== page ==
So these Asus boards will work with what POE switch ?

    Really don't want to experiment and kill the motherboard .

  8. #23

    Exclamation

    Uuuuuh - I'm going be crazy. WTF the dev's are thinking 'bout it for "no reaction"

    Let me explain ... An enduser which buys an switch with PoE is not the regular simple user ...
    He wants to take the benefit of PoE, and is also most time an experienced user.
    I'm experienced in over 30 years. So I think, that it was luck, that this brandnew system which I have build (for a customer) did not fried!!

    My result?? PoE is dead for me. I'll destroy this crappy switch (TL-SG1008P) and will buy a normal Gigabit-switch. Just for my Phone I also have an external PSU.

    I don't waste my time for this crap!!

  9. #24
    Members R1D2 is on a distinguished road
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    Quote Originally Posted by kangaroo72 View Post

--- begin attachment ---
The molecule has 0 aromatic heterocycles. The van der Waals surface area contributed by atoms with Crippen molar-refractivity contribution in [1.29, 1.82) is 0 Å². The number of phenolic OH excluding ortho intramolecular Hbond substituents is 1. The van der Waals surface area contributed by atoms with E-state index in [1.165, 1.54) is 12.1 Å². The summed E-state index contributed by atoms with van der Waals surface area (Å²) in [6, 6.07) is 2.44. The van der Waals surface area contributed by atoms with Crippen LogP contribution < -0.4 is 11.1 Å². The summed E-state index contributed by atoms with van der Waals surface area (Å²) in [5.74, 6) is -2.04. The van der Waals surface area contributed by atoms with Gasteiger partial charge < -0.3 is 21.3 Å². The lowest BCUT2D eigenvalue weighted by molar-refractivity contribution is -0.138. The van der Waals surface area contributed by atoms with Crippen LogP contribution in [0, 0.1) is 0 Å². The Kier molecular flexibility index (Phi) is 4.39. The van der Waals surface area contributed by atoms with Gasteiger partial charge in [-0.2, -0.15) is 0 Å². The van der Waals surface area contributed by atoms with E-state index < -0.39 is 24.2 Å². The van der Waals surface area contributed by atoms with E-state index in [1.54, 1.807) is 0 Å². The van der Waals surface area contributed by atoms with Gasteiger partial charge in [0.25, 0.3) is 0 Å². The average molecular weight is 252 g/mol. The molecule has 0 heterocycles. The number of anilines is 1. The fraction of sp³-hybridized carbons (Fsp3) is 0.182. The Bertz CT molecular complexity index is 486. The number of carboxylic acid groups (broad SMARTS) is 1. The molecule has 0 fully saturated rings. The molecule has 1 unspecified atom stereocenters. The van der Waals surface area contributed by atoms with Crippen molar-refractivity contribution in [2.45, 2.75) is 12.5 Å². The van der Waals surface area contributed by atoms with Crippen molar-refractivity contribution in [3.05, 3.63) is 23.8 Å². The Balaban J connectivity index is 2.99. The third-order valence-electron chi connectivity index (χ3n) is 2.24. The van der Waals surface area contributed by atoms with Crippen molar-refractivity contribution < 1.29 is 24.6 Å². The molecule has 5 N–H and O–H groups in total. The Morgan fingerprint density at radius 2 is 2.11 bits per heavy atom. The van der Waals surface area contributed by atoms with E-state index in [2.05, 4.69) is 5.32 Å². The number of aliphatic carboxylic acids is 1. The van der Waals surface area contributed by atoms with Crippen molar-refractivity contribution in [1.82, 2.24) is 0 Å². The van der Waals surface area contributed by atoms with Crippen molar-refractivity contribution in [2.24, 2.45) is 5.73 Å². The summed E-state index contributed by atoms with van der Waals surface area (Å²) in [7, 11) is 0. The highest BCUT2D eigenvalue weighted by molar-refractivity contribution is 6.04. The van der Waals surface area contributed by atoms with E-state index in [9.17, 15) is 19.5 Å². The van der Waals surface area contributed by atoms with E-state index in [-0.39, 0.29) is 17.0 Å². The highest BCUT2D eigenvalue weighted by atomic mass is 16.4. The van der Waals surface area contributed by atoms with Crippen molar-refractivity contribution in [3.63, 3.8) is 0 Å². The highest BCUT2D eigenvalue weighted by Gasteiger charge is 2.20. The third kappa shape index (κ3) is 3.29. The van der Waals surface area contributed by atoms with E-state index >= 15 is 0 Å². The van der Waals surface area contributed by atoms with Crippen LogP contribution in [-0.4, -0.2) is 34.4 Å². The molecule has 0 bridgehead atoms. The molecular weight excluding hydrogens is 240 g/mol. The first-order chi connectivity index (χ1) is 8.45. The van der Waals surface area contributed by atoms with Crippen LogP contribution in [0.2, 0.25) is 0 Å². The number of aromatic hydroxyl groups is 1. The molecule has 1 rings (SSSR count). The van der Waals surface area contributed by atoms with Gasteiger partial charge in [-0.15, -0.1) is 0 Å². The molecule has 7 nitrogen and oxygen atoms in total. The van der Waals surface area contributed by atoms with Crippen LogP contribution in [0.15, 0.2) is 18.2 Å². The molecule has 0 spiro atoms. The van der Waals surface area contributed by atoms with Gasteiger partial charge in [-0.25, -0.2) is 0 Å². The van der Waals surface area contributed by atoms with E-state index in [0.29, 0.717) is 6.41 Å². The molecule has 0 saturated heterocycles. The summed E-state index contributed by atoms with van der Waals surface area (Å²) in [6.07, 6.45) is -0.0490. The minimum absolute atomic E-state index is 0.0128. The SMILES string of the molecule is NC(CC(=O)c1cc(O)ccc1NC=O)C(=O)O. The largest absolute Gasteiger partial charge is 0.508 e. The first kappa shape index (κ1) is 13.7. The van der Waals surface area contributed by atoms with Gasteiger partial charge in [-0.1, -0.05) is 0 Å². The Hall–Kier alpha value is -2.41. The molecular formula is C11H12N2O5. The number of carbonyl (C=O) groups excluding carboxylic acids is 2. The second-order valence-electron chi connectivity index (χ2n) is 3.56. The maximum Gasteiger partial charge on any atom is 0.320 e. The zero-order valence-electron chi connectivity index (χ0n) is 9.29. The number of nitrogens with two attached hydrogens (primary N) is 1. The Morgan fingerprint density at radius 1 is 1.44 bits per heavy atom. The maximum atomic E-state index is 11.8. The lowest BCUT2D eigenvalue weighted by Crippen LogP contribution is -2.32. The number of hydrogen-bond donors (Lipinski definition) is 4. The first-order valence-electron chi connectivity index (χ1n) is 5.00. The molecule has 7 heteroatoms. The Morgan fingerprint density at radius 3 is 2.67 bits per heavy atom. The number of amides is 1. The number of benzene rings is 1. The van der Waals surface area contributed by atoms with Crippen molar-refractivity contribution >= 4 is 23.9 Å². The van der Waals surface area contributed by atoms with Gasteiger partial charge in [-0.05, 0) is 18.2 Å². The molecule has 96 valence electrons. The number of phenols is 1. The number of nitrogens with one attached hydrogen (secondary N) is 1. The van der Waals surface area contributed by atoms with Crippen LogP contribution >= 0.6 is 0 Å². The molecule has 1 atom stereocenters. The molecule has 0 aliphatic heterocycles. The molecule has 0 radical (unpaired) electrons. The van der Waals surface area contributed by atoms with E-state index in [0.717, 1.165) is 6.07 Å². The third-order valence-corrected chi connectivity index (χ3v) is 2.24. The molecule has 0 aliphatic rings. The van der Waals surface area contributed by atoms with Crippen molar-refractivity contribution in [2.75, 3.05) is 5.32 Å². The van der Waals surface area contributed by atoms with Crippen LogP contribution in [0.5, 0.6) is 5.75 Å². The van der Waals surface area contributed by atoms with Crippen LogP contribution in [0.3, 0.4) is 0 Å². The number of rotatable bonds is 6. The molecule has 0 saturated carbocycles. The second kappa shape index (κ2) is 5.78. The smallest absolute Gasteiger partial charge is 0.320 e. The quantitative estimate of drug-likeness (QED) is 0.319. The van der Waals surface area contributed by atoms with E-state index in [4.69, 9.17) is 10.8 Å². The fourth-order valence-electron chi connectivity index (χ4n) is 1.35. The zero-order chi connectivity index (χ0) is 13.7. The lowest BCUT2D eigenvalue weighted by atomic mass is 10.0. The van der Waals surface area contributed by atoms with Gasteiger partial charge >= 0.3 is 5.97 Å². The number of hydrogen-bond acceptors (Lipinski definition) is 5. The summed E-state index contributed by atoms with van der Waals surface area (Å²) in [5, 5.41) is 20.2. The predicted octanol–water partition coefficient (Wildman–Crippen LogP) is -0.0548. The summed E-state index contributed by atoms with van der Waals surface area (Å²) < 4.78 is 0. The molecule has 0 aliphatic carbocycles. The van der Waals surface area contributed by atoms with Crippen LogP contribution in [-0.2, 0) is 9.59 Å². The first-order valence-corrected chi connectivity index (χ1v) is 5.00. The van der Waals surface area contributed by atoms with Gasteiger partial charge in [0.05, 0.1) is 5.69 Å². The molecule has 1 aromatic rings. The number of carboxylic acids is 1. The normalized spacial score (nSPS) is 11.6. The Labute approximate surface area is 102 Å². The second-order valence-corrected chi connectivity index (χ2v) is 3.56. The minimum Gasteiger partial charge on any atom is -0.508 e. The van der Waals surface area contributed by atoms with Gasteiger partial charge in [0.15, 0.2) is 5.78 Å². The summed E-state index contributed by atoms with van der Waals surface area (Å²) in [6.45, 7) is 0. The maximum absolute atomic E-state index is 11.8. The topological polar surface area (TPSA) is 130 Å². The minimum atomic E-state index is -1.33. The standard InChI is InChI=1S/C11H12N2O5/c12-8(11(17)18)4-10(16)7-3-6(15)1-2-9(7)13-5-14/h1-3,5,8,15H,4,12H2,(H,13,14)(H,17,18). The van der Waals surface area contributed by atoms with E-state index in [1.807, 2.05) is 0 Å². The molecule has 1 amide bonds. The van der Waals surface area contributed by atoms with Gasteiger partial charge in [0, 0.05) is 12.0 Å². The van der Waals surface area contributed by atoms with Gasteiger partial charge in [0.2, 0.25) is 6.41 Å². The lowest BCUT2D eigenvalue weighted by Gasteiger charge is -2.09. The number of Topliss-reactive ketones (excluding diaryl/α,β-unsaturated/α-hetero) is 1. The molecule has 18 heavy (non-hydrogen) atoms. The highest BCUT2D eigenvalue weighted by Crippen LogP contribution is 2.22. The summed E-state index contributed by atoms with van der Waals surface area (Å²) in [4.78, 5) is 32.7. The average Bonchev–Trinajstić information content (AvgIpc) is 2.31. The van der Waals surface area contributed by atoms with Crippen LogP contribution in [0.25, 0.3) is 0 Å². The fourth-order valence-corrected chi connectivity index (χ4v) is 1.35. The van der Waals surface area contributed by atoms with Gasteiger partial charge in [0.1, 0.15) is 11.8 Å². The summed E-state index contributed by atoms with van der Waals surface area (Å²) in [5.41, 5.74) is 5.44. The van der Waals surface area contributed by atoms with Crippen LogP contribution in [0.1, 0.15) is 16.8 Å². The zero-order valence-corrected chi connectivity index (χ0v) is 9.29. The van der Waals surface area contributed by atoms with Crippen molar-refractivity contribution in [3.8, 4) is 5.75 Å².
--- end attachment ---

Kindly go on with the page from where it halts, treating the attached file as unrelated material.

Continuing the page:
My result?? PoE is dead for me. I'll destroy this crappy switch (TL-SG1008P) and will buy a normal Gigabit-switch. Just for my Phone I also have an external PSU.
    Please, don't destroy this fine switch. Send it to me, I love PoE, have lots of devices powered through PoE and I'm not using crappy ASUS boards.

  10. #25
    The fastest way is to contact your provider

  11. #26
    Junior Member Hjsurk is on a distinguished road
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    Jul 2017
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    Lightbulb adhesive tape

    Just wanted to add to this topic that we solved it by putting adhesive tape over the earth pin.